Contemplate - Launch Out
Many times in recent months I have found myself thinking or writing about the Pope's great Letter at the dawn of the new millennium, Novo Millennio Ineunte. The Letter is so rich and so relevant to our times and concerns that I decided some time ago to launch a more in-depth focus on the Holy Father's words.
From Trinity Sunday this year we will begin a two-year course of prayer, reflection, and action linked to major themes from Novo Millennio Ineunte.
I have called this initiative Contemplate-Launch Out. The title is important. Everything we do begins with contemplation - contemplation of our creation, our salvation, the moral life, and above all, contemplation of the face of Christ who has brought salvation to the world. However, in Catholic tradition contemplation is not simply sitting in an armchair thinking quietly: we contemplate the truth in order to live it. We must pray and study to understand, then we are to 'launch out' in order to change the world.
We call the centrepiece of our spiritual lives 'the Mass', from the Latin words with which the Mass ends, meaning you are 'sent out'. The 'dismissal' at the conclusion of Holy Mass does not round off our religious duties for the week: rather, it sends us out into the world to fulfil our duties. We are a people made for mission, and this too is part of our new pastoral initiative.
In my Pastoral Letter announcing Contemplate-Launch Out I have made some suggestions about priorities over the next few years. First, I have asked for a renewal of prayer in the parishes. We all pray, but sometimes prayer is lonely, or people may be embarrassed to discuss their prayer lives. Our Church has great resources to offer here. We have the great prayer of the Mass; we have the daily prayer of the Church - a whole treasury available in a simple volume; and we have many priests, religious and lay people who are experts in prayer and able to teach many styles and methods of prayer in our tradition.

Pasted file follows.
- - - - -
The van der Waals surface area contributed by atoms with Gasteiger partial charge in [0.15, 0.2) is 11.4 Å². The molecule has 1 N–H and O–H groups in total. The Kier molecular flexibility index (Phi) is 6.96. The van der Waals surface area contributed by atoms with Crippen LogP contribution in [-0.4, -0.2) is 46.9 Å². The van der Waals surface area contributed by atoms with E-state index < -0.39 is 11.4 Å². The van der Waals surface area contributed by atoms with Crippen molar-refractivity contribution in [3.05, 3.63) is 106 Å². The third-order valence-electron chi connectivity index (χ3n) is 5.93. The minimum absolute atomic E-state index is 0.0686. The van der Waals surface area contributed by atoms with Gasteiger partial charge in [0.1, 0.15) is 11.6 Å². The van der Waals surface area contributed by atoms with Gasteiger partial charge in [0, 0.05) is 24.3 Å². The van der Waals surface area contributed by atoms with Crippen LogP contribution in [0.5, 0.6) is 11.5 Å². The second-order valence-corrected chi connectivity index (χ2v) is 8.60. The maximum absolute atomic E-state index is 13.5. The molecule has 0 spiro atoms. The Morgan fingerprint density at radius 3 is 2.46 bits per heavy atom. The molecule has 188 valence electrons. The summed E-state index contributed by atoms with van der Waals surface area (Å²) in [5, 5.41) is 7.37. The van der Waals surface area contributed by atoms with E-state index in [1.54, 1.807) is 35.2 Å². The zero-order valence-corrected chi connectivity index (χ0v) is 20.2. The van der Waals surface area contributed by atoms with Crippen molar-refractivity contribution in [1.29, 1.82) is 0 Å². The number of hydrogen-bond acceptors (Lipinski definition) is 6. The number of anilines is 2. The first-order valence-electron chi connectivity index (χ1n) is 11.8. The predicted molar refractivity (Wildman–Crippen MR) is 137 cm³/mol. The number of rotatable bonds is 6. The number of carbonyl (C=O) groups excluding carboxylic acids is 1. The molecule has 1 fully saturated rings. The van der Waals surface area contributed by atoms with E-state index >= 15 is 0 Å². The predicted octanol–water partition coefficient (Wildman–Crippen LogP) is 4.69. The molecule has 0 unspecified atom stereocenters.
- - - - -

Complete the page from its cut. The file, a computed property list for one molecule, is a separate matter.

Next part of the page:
Next, I would like us all to recall that every person is made for holiness: whoever we are, we are placed in a special place, we are claimed by God. This tells us much about the need to respect others and ourselves and to bring the message of universal holiness - the truth of the Gospel - to all we meet. This can be hard, but with regular sacramental encounters with Christ, especially in the Sacraments of Reconciliation and Holy Communion, it is possible.
I have also asked for prayer and new thought on supporting families, vocations to priesthood and religious life, educating our young people in faith, renewing our commitment to justice and charity, and facing the challenges of ecumenical and inter-faith dialogue.
I realise this is much to ask, even in a three year period, but these issues very much go together. They are unified by a single vision, the vision of Novo Millennio Ineunte. Its four brief sections are headed 'Meeting Christ', 'A Face to Contemplate', 'Starting Afresh', and 'Witness to Love'. Together they point to the Pope's Conclusion: launch out! I believe that if we study this Letter together, as individuals and in groups, we will come to know afresh corners of our faith that have been hidden and cob-webby for some time. We should all at least open ourselves to the possibility of being inspired by the Pope's vision.
I have combined my Pastoral Letter with the much-loved image of Our Lady of Perpetual Succour. The image invites us into the depths of prayer and love as we contemplate the Mother and Child. It also reminds us of the task in hand when we notice the angels overhead carrying the Instruments of the Passion. Let us then join with Mary, our Mother, as we contemplate all that her Son has done for us, and launch out to do something for him.
+Denis J. Hart,
Archbishop of Melbourne.